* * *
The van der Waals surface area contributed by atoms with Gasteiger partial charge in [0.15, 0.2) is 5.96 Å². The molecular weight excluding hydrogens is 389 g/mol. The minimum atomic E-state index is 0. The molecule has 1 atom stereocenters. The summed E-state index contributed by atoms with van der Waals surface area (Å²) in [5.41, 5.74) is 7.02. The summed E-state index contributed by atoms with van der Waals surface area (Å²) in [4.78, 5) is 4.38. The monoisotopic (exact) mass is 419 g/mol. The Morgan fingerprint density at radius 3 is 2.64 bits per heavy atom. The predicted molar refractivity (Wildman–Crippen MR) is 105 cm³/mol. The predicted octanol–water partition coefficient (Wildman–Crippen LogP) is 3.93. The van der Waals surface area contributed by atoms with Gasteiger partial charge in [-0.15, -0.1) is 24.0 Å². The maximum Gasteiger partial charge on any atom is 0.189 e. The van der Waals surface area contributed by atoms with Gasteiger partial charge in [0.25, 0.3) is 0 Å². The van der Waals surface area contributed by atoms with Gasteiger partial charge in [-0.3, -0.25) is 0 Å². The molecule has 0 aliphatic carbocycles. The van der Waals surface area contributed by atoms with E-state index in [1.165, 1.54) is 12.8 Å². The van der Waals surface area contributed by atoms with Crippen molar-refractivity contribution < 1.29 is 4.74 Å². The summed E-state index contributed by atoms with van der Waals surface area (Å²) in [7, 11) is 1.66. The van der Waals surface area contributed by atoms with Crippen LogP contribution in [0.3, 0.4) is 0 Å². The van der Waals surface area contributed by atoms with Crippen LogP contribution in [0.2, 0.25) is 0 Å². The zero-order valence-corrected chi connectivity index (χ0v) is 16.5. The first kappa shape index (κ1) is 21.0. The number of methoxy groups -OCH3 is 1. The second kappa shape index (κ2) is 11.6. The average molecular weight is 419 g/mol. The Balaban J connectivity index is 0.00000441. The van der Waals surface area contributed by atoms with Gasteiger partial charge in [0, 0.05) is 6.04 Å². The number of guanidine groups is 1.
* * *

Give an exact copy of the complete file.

The van der Waals surface area contributed by atoms with Gasteiger partial charge in [0.15, 0.2) is 5.96 Å². The molecular weight excluding hydrogens is 389 g/mol. The minimum atomic E-state index is 0. The molecule has 1 atom stereocenters. The summed E-state index contributed by atoms with van der Waals surface area (Å²) in [5.41, 5.74) is 7.02. The summed E-state index contributed by atoms with van der Waals surface area (Å²) in [4.78, 5) is 4.38. The monoisotopic (exact) mass is 419 g/mol. The Morgan fingerprint density at radius 3 is 2.64 bits per heavy atom. The predicted molar refractivity (Wildman–Crippen MR) is 105 cm³/mol. The predicted octanol–water partition coefficient (Wildman–Crippen LogP) is 3.93. The van der Waals surface area contributed by atoms with Gasteiger partial charge in [-0.15, -0.1) is 24.0 Å². The maximum Gasteiger partial charge on any atom is 0.189 e. The van der Waals surface area contributed by atoms with Gasteiger partial charge in [0.25, 0.3) is 0 Å². The van der Waals surface area contributed by atoms with Gasteiger partial charge in [-0.3, -0.25) is 0 Å². The molecule has 0 aliphatic carbocycles. The van der Waals surface area contributed by atoms with E-state index in [1.165, 1.54) is 12.8 Å². The van der Waals surface area contributed by atoms with Crippen molar-refractivity contribution < 1.29 is 4.74 Å². The summed E-state index contributed by atoms with van der Waals surface area (Å²) in [7, 11) is 1.66. The van der Waals surface area contributed by atoms with Crippen LogP contribution in [0.3, 0.4) is 0 Å². The van der Waals surface area contributed by atoms with Crippen LogP contribution in [0.2, 0.25) is 0 Å². The zero-order valence-corrected chi connectivity index (χ0v) is 16.5. The first kappa shape index (κ1) is 21.0. The number of methoxy groups -OCH3 is 1. The second kappa shape index (κ2) is 11.6. The average molecular weight is 419 g/mol. The Balaban J connectivity index is 0.00000441. The van der Waals surface area contributed by atoms with Gasteiger partial charge in [0, 0.05) is 6.04 Å². The number of guanidine groups is 1.